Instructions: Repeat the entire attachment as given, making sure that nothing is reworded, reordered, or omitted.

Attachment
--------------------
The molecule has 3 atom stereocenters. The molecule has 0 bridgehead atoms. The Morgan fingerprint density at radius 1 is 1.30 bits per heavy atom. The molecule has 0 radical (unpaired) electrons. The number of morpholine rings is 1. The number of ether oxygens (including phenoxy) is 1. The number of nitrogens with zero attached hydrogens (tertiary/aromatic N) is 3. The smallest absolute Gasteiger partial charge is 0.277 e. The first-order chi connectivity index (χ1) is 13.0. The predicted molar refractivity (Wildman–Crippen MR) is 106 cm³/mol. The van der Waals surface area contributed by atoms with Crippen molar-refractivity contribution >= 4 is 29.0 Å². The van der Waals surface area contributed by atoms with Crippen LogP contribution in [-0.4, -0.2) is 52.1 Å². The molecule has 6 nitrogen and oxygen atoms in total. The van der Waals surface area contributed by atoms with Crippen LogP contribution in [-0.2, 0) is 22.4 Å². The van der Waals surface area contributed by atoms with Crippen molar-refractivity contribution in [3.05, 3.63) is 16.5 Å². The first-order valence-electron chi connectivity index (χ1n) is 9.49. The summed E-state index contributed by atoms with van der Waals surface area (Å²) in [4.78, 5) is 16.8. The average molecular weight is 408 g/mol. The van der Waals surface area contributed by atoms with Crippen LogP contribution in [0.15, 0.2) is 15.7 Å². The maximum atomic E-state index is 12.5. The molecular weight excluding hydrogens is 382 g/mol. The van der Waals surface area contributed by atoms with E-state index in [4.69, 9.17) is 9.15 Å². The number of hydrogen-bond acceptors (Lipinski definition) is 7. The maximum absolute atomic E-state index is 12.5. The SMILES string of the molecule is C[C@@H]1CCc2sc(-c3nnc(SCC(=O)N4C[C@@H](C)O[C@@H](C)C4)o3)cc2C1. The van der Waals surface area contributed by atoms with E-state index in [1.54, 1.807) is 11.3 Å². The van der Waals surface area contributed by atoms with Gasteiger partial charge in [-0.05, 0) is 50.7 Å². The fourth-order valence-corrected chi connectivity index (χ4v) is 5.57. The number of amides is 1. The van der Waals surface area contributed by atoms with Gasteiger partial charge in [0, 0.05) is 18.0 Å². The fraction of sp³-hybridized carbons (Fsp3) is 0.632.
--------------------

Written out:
The molecule has 3 atom stereocenters. The molecule has 0 bridgehead atoms. The Morgan fingerprint density at radius 1 is 1.30 bits per heavy atom. The molecule has 0 radical (unpaired) electrons. The number of morpholine rings is 1. The number of ether oxygens (including phenoxy) is 1. The number of nitrogens with zero attached hydrogens (tertiary/aromatic N) is 3. The smallest absolute Gasteiger partial charge is 0.277 e. The first-order chi connectivity index (χ1) is 13.0. The predicted molar refractivity (Wildman–Crippen MR) is 106 cm³/mol. The van der Waals surface area contributed by atoms with Crippen molar-refractivity contribution >= 4 is 29.0 Å². The van der Waals surface area contributed by atoms with Crippen LogP contribution in [-0.4, -0.2) is 52.1 Å². The molecule has 6 nitrogen and oxygen atoms in total. The van der Waals surface area contributed by atoms with Crippen LogP contribution in [-0.2, 0) is 22.4 Å². The van der Waals surface area contributed by atoms with Crippen molar-refractivity contribution in [3.05, 3.63) is 16.5 Å². The first-order valence-electron chi connectivity index (χ1n) is 9.49. The summed E-state index contributed by atoms with van der Waals surface area (Å²) in [4.78, 5) is 16.8. The average molecular weight is 408 g/mol. The van der Waals surface area contributed by atoms with Crippen LogP contribution in [0.15, 0.2) is 15.7 Å². The maximum atomic E-state index is 12.5. The molecular weight excluding hydrogens is 382 g/mol. The van der Waals surface area contributed by atoms with E-state index in [4.69, 9.17) is 9.15 Å². The number of hydrogen-bond acceptors (Lipinski definition) is 7. The maximum absolute atomic E-state index is 12.5. The SMILES string of the molecule is C[C@@H]1CCc2sc(-c3nnc(SCC(=O)N4C[C@@H](C)O[C@@H](C)C4)o3)cc2C1. The van der Waals surface area contributed by atoms with E-state index in [1.54, 1.807) is 11.3 Å². The van der Waals surface area contributed by atoms with Gasteiger partial charge in [-0.05, 0) is 50.7 Å². The fourth-order valence-corrected chi connectivity index (χ4v) is 5.57. The number of amides is 1. The van der Waals surface area contributed by atoms with Gasteiger partial charge in [0, 0.05) is 18.0 Å². The fraction of sp³-hybridized carbons (Fsp3) is 0.632.